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evnow
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Re: 220V vs. 240V

Sat Jun 19, 2010 9:07 am

http://en.wikipedia.org/wiki/Mains_electricity

Edison selected 100 volts for the lamp as a compromise between distribution costs and lamp costs. Generation was maintained at 110 volts to allow for a voltage drop between generator and lamp.
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Re: 220V vs. 240V

Sat Jun 19, 2010 9:20 am

I am hitting a bunch of conflicting info on the pilot signal meaning. ( I edited my timeout/note above. ) Yes, I've seen the graph that shows 6amp increments (from 6 to 48). But I am certain that older Avcons can provide 32A and rely on the 2001 version of the Standard. It's certainly possible that the 2010 version has changed the meaning of the signal, but unlikely. I don't have access to or am willing to pay for access to the actual standard. If AndyH could help here ... that would be great :)
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Re: 220V vs. 240V

Sat Jun 19, 2010 11:38 am

I received a confirming email reply from a trusted and informed source. As I had suspected The 2010 J1772 Standard is designed around the 80% of breaker ratings for the ranges 30A-80A (meaning 24, 32, 40, 48, 56, 64 amp current draw). The 90A breaker, allowing 72A is reduced to 70A for a special reason encountered with the Tesla: 72A would have required the next larger wire size in the vehicle.

Some info on the 30A/32A confusion: for inexplicable reasons the UL approval for the J1772 connector was done at (and is listed at) 30A, rather than the closest 80% equivalent pilot signal (32A on 40A breaker). At least one EVSE mfg is ignoring the 2A difference.

(Side notes: By implication, the 2001 J1772 Standard is obsolete. A highly rare 35A breaker was ignored in the signaling choices. In the email reply: no mention was made of 100A*80%=80A draw, and signaling below 24A was not addressed (because that's Level 1 ?).)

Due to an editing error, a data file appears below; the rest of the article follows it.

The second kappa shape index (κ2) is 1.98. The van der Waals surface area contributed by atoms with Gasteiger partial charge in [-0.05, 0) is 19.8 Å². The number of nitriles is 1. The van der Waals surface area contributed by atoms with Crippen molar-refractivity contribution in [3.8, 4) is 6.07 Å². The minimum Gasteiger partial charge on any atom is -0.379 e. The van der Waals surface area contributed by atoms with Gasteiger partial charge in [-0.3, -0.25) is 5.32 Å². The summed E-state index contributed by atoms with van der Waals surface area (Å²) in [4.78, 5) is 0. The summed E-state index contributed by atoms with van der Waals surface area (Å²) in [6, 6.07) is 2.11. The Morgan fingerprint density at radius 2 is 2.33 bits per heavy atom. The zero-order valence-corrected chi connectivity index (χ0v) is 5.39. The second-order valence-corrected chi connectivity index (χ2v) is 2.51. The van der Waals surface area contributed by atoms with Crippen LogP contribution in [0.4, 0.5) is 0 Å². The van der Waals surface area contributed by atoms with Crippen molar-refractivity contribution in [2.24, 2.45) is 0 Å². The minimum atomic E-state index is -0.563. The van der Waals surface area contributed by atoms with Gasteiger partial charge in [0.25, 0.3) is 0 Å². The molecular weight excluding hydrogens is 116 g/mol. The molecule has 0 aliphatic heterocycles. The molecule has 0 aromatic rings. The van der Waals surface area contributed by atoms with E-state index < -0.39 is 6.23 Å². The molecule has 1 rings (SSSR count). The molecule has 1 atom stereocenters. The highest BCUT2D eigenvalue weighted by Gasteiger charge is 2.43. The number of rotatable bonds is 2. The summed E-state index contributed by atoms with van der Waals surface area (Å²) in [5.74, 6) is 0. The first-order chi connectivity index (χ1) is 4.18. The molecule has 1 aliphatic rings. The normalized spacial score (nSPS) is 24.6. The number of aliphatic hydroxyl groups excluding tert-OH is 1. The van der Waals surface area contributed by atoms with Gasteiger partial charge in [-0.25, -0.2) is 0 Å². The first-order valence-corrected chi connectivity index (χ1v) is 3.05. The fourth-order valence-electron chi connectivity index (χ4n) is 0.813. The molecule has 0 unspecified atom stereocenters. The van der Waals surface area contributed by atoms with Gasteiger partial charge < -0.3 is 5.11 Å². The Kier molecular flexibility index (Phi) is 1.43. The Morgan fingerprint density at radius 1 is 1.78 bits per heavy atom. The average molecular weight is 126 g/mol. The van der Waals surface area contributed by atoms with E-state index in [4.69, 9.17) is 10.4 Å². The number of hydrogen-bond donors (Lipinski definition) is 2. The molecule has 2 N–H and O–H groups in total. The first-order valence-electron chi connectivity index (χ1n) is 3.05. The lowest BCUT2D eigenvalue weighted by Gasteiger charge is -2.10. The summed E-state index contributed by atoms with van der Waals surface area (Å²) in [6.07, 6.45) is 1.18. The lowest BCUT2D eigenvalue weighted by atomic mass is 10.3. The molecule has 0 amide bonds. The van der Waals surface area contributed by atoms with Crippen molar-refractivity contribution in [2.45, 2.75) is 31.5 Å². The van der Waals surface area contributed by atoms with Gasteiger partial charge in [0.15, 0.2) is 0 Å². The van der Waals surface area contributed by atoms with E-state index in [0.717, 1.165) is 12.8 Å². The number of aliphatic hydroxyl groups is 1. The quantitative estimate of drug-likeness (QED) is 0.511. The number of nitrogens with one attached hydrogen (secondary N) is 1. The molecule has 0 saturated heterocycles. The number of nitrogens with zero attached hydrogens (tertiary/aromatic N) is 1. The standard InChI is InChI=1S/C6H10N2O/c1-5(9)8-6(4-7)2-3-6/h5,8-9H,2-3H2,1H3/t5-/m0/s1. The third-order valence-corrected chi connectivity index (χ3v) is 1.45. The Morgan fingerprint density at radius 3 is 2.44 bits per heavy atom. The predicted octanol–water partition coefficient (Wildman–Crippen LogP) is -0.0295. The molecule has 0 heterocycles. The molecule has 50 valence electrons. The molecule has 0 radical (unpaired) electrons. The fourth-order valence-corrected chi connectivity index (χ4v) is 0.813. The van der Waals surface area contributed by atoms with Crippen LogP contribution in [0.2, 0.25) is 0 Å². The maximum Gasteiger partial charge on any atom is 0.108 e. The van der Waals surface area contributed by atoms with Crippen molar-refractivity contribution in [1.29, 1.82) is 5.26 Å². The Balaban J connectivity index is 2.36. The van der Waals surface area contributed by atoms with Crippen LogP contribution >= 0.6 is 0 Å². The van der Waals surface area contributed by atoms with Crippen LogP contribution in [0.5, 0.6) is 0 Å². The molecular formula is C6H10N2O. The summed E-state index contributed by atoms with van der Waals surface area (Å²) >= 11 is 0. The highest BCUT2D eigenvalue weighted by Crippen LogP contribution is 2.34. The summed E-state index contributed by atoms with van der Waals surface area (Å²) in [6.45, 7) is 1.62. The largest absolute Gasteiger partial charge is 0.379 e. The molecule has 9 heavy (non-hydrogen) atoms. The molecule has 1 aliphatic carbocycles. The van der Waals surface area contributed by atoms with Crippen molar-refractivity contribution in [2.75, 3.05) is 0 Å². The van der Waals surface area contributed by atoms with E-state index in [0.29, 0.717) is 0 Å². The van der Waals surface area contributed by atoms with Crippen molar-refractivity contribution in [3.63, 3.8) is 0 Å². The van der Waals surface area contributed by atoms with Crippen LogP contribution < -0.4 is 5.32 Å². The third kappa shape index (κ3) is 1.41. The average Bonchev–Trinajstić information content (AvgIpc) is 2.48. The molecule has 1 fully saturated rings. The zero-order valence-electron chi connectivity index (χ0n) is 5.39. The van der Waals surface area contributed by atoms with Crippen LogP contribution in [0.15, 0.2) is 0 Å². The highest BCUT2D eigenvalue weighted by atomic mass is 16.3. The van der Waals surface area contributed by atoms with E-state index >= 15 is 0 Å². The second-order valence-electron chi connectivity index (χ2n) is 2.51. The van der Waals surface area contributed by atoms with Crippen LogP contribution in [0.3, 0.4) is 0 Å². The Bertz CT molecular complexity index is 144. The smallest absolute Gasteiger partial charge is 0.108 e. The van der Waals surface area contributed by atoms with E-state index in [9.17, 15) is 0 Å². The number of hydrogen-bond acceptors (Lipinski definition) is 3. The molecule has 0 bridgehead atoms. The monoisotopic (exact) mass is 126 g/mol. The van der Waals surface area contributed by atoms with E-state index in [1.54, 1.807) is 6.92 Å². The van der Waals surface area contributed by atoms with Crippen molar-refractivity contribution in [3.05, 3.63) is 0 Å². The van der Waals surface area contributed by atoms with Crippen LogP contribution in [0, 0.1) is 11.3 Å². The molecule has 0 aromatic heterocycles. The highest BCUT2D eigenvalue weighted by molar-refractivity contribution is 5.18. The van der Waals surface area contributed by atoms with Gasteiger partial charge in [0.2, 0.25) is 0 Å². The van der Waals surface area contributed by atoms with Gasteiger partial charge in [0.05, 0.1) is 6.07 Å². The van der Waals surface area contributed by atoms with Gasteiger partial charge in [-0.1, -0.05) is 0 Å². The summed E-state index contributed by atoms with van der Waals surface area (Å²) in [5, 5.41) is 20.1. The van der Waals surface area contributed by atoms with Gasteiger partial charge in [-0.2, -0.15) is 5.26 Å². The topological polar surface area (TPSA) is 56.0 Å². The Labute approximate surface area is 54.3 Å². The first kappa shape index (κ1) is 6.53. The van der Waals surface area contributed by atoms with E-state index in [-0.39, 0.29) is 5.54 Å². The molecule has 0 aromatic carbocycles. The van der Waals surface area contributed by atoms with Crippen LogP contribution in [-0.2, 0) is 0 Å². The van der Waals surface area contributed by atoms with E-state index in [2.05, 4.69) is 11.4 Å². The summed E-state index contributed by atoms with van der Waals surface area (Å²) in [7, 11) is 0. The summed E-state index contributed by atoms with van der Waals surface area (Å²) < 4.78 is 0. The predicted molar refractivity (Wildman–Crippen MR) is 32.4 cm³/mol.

2011 Silver SL+QC [Mfg: 11/2010] 36mo/15k LEASE
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DeaneG
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Re: 220V vs. 240V

Sat Jun 19, 2010 12:48 pm

Sure would be nice to get specs on the "Nissan" EVSE: is the pilot signal programmable to 24A, or fixed at 32A?
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jkirkebo
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Re: 220V vs. 240V

Sat Jun 19, 2010 12:57 pm

LEAFer wrote:I received a confirming email reply from a trusted and informed source. As I had suspected The 2010 J1772 Standard is designed around the 80% of breaker ratings for the ranges 30A-80A (meaning 24, 32, 40, 48, 56, 64 amp current draw). The 90A breaker, allowing 72A is reduced to 70A for a special reason encountered with the Tesla: 72A would have required the next larger wire size in the vehicle.


Hmm, this all seem somewhat "american" to me. In Europe (at least Scandinavia) we do not have the "80%" rule, we can draw what the breaker allows continously. The most common outlet is 230V 16A which the standard really should accomodate. The next most common one is 230V 10A. Next one after that would be 230V 32A I guess, no problem here. Though it's nearly always 3-phase at >25A but there should be no problem using just one of the phases...?

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DeaneG
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Re: 220V vs. 240V

Sat Jun 19, 2010 1:10 pm

jkirkebo wrote:Hmm, this all seem somewhat "american" to me. In Europe (at least Scandinavia) we do not have the "80%" rule, we can draw what the breaker allows continously.


The 80% rule is indeed american and comes from UL safety standards. Fuses, breakers, etc are sized to barely carry their rated load at 25C, oops, 77 degrees. If they are in a hot environment, they may eventually trip at rated load (you have to scrutinize the manufacturer's data sheet). So as cowboy engineers we derate to 80%.

In the rest of the world, where things seem to be better thought out (CE standards), fuses and breakers are rated to carry 100% of load over their working temperature range.